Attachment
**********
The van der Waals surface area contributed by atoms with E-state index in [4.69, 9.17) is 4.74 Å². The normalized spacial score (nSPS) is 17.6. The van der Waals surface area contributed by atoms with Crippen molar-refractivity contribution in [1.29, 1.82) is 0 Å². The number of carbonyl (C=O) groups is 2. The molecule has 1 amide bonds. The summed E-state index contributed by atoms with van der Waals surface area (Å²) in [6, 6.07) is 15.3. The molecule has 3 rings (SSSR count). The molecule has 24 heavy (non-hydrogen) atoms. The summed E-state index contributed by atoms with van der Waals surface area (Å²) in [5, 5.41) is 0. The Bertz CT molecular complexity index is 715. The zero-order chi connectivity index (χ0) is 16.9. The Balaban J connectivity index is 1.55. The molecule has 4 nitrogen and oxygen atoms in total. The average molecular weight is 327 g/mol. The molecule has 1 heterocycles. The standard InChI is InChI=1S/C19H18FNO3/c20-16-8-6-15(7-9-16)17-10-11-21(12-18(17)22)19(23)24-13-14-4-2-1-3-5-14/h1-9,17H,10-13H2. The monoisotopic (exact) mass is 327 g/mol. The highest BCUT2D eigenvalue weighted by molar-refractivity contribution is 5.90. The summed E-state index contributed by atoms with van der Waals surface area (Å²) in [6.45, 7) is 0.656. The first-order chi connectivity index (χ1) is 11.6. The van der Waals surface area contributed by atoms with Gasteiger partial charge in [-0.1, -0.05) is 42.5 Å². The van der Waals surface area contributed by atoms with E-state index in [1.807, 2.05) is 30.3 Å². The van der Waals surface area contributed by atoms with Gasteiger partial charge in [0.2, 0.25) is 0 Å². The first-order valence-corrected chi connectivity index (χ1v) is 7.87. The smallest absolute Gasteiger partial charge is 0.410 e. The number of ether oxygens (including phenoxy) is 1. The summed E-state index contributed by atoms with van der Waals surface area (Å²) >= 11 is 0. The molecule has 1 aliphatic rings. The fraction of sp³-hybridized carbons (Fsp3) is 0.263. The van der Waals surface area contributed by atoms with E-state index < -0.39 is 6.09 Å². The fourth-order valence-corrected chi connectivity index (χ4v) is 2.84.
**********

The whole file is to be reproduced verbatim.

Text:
The van der Waals surface area contributed by atoms with E-state index in [4.69, 9.17) is 4.74 Å². The normalized spacial score (nSPS) is 17.6. The van der Waals surface area contributed by atoms with Crippen molar-refractivity contribution in [1.29, 1.82) is 0 Å². The number of carbonyl (C=O) groups is 2. The molecule has 1 amide bonds. The summed E-state index contributed by atoms with van der Waals surface area (Å²) in [6, 6.07) is 15.3. The molecule has 3 rings (SSSR count). The molecule has 24 heavy (non-hydrogen) atoms. The summed E-state index contributed by atoms with van der Waals surface area (Å²) in [5, 5.41) is 0. The Bertz CT molecular complexity index is 715. The zero-order chi connectivity index (χ0) is 16.9. The Balaban J connectivity index is 1.55. The molecule has 4 nitrogen and oxygen atoms in total. The average molecular weight is 327 g/mol. The molecule has 1 heterocycles. The standard InChI is InChI=1S/C19H18FNO3/c20-16-8-6-15(7-9-16)17-10-11-21(12-18(17)22)19(23)24-13-14-4-2-1-3-5-14/h1-9,17H,10-13H2. The monoisotopic (exact) mass is 327 g/mol. The highest BCUT2D eigenvalue weighted by molar-refractivity contribution is 5.90. The summed E-state index contributed by atoms with van der Waals surface area (Å²) in [6.45, 7) is 0.656. The first-order chi connectivity index (χ1) is 11.6. The van der Waals surface area contributed by atoms with Gasteiger partial charge in [-0.1, -0.05) is 42.5 Å². The van der Waals surface area contributed by atoms with E-state index in [1.807, 2.05) is 30.3 Å². The van der Waals surface area contributed by atoms with Gasteiger partial charge in [0.2, 0.25) is 0 Å². The first-order valence-corrected chi connectivity index (χ1v) is 7.87. The smallest absolute Gasteiger partial charge is 0.410 e. The number of ether oxygens (including phenoxy) is 1. The summed E-state index contributed by atoms with van der Waals surface area (Å²) >= 11 is 0. The molecule has 1 aliphatic rings. The fraction of sp³-hybridized carbons (Fsp3) is 0.263. The van der Waals surface area contributed by atoms with E-state index < -0.39 is 6.09 Å². The fourth-order valence-corrected chi connectivity index (χ4v) is 2.84.